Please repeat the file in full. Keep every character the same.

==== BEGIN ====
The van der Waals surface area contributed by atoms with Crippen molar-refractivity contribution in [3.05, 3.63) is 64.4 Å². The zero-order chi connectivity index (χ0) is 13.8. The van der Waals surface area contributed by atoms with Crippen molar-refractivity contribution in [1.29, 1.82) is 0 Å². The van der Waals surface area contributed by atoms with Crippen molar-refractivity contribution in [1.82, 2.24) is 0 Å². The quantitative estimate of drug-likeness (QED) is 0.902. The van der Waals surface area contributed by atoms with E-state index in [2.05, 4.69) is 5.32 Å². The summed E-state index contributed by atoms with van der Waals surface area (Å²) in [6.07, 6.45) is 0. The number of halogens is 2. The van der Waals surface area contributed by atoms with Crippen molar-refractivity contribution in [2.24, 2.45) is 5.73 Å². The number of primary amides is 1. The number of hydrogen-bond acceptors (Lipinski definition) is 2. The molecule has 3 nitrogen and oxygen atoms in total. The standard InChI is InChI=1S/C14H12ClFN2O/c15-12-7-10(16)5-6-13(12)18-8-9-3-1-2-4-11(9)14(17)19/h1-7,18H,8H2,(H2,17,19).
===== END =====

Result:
The van der Waals surface area contributed by atoms with Crippen molar-refractivity contribution in [3.05, 3.63) is 64.4 Å². The zero-order chi connectivity index (χ0) is 13.8. The van der Waals surface area contributed by atoms with Crippen molar-refractivity contribution in [1.29, 1.82) is 0 Å². The van der Waals surface area contributed by atoms with Crippen molar-refractivity contribution in [1.82, 2.24) is 0 Å². The quantitative estimate of drug-likeness (QED) is 0.902. The van der Waals surface area contributed by atoms with E-state index in [2.05, 4.69) is 5.32 Å². The summed E-state index contributed by atoms with van der Waals surface area (Å²) in [6.07, 6.45) is 0. The number of halogens is 2. The van der Waals surface area contributed by atoms with Crippen molar-refractivity contribution in [2.24, 2.45) is 5.73 Å². The number of primary amides is 1. The number of hydrogen-bond acceptors (Lipinski definition) is 2. The molecule has 3 nitrogen and oxygen atoms in total. The standard InChI is InChI=1S/C14H12ClFN2O/c15-12-7-10(16)5-6-13(12)18-8-9-3-1-2-4-11(9)14(17)19/h1-7,18H,8H2,(H2,17,19).